Vic: More police DV powers

Vic: More police DV powers


Police will be able to issue interim, on-the-spot safety notices under a trial program to provide quicker and more decisive protection for the victims of family violence, the Premier, Steve Bracks, announced today.
Mr Bracks said the new system would give victims more security at night and on weekends when most incidents occur. Breaching a safety notice will be a criminal offence punishable by up to two years’ jail or up to a $26,428.80 fine, or both.

“It is crucial that police have adequate tools to respond to family violence quickly and decisively at times when courts are not open,” Mr Bracks said.

“The safety notices will make it easier for police to remove alleged offenders from the family home and prevent them from contacting victims until a court can hear the matter.

“This is a faster, more effective way of sending the clear message to alleged offenders that action will be swift and decisive when police arrive at the front door.”

The Department of Justice will consult with stakeholders on the detail of the trial, which is expected to get underway by mid-2008.

The Attorney-General, Rob Hulls, said that while the police and courts could already act to protect victims after-hours, safety notices would further improve the system by focusing on the victims’ needs and streamlining processes between the Victorian Police and the Courts.

“Following on a review and recommendations from the Victorian Law Reform commission, the Magistrates’ Court, Victoria Police and the Department of Justice have worked closely together to construct a system that best addresses victims’ safety needs after hours,” Mr Hulls said.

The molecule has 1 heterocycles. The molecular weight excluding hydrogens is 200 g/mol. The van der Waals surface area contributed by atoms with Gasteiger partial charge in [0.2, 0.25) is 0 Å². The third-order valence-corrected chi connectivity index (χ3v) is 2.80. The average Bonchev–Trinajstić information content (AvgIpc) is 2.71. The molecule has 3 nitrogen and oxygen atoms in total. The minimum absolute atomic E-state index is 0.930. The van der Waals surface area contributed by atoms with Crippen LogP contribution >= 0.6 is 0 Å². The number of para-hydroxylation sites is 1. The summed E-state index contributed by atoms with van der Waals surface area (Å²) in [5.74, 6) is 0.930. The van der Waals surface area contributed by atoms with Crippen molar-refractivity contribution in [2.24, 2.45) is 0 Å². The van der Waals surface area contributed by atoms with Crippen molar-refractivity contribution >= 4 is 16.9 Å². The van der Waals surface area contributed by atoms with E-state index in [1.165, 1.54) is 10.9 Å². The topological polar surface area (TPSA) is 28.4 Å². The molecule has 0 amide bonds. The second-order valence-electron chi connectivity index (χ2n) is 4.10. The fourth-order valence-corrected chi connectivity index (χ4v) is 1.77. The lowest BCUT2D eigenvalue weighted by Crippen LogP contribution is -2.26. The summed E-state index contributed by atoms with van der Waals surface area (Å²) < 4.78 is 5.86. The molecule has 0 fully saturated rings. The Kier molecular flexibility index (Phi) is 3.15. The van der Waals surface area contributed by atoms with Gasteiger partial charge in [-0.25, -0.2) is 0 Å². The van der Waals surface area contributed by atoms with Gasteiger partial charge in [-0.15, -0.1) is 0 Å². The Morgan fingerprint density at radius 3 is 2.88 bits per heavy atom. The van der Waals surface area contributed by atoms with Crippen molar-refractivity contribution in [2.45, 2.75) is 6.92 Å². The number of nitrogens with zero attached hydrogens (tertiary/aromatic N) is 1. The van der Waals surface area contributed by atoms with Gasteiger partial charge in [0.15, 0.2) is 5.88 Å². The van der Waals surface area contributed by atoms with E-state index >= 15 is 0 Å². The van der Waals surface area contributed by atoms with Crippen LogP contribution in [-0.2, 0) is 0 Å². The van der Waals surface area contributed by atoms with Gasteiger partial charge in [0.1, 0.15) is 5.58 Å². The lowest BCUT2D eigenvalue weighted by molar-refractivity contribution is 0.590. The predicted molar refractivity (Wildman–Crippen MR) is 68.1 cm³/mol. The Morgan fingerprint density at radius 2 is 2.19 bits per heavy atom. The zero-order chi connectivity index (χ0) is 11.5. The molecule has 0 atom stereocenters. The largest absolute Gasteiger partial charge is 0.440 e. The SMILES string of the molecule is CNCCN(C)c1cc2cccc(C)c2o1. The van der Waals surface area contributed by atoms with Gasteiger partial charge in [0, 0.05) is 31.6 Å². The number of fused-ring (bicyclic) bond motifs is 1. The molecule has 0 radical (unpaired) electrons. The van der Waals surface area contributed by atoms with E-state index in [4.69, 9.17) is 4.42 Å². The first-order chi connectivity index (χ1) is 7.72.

“Safety notices will make it easier for police to act quickly, decisively and efficiently to protect victims of family violence, while at the same time retaining the important role of the courts in overseeing a fair system to all parties involved.”

Under the trial, the notices will only be available outside court sitting hours, and set down conditions that alleged offenders must comply with until a matter is heard in court.

Police officers attending incidents can apply for the notices, which can be authorised by a police sergeant or higher-ranked officer. The matter must then come before a court within 72 hours of the notice being issued.

The Court will still maintain its after hours registry with a magistrate on duty if required. Courts will still be able to issue interim intervention orders and warrants to arrest after-hours if the circumstances require it.

The Minister for Police, Bob Cameron, said the safety notices equipped police with unprecedented powers to protect Victorians from family violence.

“The safety notices will make it easier for police to intervene and keep a violent person away from their victim when courts are not open to grant such an order,” Mr Cameron said.

“This has never been done before in Victoria and police command will rigorously train sergeants, higher-ranked officers and police who attend incidents on how to correctly issue safety notices.

“Police will document the precise reasons behind any decision to issue the notice, and explain the instructions to the alleged offender, using an interpreter if necessary.”

The safety notices trial system will be evaluated after 12 months in consultation with stakeholders and the community.

The initiative is part of the Bracks Government’s commitment to tackling family violence, including court-based specialist family violence services and specialist family violence courts.

“No socio-economic, geographical, cultural or religious groups are immune from the scourge of family violence,” Mr Bracks said.

“It affects one in five women and is a leading contributor to death, disability and illness in Victorian women aged 15 to 44.

“The message has to be loud and clear that family violence will not be tolerated in this state.”

Source: Ministerial Media Release

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